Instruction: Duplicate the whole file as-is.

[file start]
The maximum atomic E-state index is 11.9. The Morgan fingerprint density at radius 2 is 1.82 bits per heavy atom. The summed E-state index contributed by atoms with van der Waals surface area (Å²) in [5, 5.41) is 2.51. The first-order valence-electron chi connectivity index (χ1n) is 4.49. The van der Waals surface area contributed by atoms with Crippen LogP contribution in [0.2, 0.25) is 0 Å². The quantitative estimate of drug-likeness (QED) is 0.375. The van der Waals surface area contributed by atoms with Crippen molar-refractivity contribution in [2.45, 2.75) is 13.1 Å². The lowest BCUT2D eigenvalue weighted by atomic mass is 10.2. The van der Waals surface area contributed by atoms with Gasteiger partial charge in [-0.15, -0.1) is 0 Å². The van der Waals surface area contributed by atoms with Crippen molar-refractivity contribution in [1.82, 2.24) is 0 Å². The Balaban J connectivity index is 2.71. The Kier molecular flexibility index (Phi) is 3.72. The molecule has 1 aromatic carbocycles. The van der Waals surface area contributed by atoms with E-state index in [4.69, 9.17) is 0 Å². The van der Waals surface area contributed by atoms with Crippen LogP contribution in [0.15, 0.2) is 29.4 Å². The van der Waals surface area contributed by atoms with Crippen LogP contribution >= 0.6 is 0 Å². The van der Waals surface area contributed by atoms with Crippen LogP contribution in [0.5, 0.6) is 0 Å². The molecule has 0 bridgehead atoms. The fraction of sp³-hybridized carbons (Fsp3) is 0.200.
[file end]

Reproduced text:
The maximum atomic E-state index is 11.9. The Morgan fingerprint density at radius 2 is 1.82 bits per heavy atom. The summed E-state index contributed by atoms with van der Waals surface area (Å²) in [5, 5.41) is 2.51. The first-order valence-electron chi connectivity index (χ1n) is 4.49. The van der Waals surface area contributed by atoms with Crippen LogP contribution in [0.2, 0.25) is 0 Å². The quantitative estimate of drug-likeness (QED) is 0.375. The van der Waals surface area contributed by atoms with Crippen molar-refractivity contribution in [2.45, 2.75) is 13.1 Å². The lowest BCUT2D eigenvalue weighted by atomic mass is 10.2. The van der Waals surface area contributed by atoms with Gasteiger partial charge in [-0.15, -0.1) is 0 Å². The van der Waals surface area contributed by atoms with Crippen molar-refractivity contribution in [1.82, 2.24) is 0 Å². The Balaban J connectivity index is 2.71. The Kier molecular flexibility index (Phi) is 3.72. The molecule has 1 aromatic carbocycles. The van der Waals surface area contributed by atoms with E-state index in [4.69, 9.17) is 0 Å². The van der Waals surface area contributed by atoms with Crippen LogP contribution in [0.15, 0.2) is 29.4 Å². The van der Waals surface area contributed by atoms with Crippen LogP contribution >= 0.6 is 0 Å². The van der Waals surface area contributed by atoms with Crippen LogP contribution in [0.5, 0.6) is 0 Å². The molecule has 0 bridgehead atoms. The fraction of sp³-hybridized carbons (Fsp3) is 0.200.